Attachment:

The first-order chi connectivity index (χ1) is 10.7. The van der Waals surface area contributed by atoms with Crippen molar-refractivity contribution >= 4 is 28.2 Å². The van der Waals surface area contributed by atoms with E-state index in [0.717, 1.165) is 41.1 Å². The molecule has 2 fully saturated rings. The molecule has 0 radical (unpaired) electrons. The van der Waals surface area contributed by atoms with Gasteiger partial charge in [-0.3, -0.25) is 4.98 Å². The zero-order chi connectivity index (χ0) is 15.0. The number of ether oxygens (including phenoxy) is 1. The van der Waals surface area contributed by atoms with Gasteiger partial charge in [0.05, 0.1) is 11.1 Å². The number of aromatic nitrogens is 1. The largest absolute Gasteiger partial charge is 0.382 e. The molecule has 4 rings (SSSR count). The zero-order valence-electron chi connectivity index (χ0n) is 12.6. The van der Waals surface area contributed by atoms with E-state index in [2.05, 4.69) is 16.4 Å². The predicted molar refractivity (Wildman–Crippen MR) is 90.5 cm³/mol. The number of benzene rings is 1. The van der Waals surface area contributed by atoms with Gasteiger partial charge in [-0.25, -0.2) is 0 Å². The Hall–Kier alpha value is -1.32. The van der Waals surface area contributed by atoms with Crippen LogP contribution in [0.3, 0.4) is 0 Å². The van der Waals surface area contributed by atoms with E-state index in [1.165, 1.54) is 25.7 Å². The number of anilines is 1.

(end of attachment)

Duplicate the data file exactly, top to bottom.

The first-order chi connectivity index (χ1) is 10.7. The van der Waals surface area contributed by atoms with Crippen molar-refractivity contribution >= 4 is 28.2 Å². The van der Waals surface area contributed by atoms with E-state index in [0.717, 1.165) is 41.1 Å². The molecule has 2 fully saturated rings. The molecule has 0 radical (unpaired) electrons. The van der Waals surface area contributed by atoms with Gasteiger partial charge in [-0.3, -0.25) is 4.98 Å². The zero-order chi connectivity index (χ0) is 15.0. The number of ether oxygens (including phenoxy) is 1. The van der Waals surface area contributed by atoms with Gasteiger partial charge in [0.05, 0.1) is 11.1 Å². The number of aromatic nitrogens is 1. The largest absolute Gasteiger partial charge is 0.382 e. The molecule has 4 rings (SSSR count). The zero-order valence-electron chi connectivity index (χ0n) is 12.6. The van der Waals surface area contributed by atoms with E-state index in [2.05, 4.69) is 16.4 Å². The predicted molar refractivity (Wildman–Crippen MR) is 90.5 cm³/mol. The number of benzene rings is 1. The van der Waals surface area contributed by atoms with Gasteiger partial charge in [-0.25, -0.2) is 0 Å². The Hall–Kier alpha value is -1.32. The van der Waals surface area contributed by atoms with Crippen LogP contribution in [0.3, 0.4) is 0 Å². The van der Waals surface area contributed by atoms with E-state index in [1.165, 1.54) is 25.7 Å². The number of anilines is 1.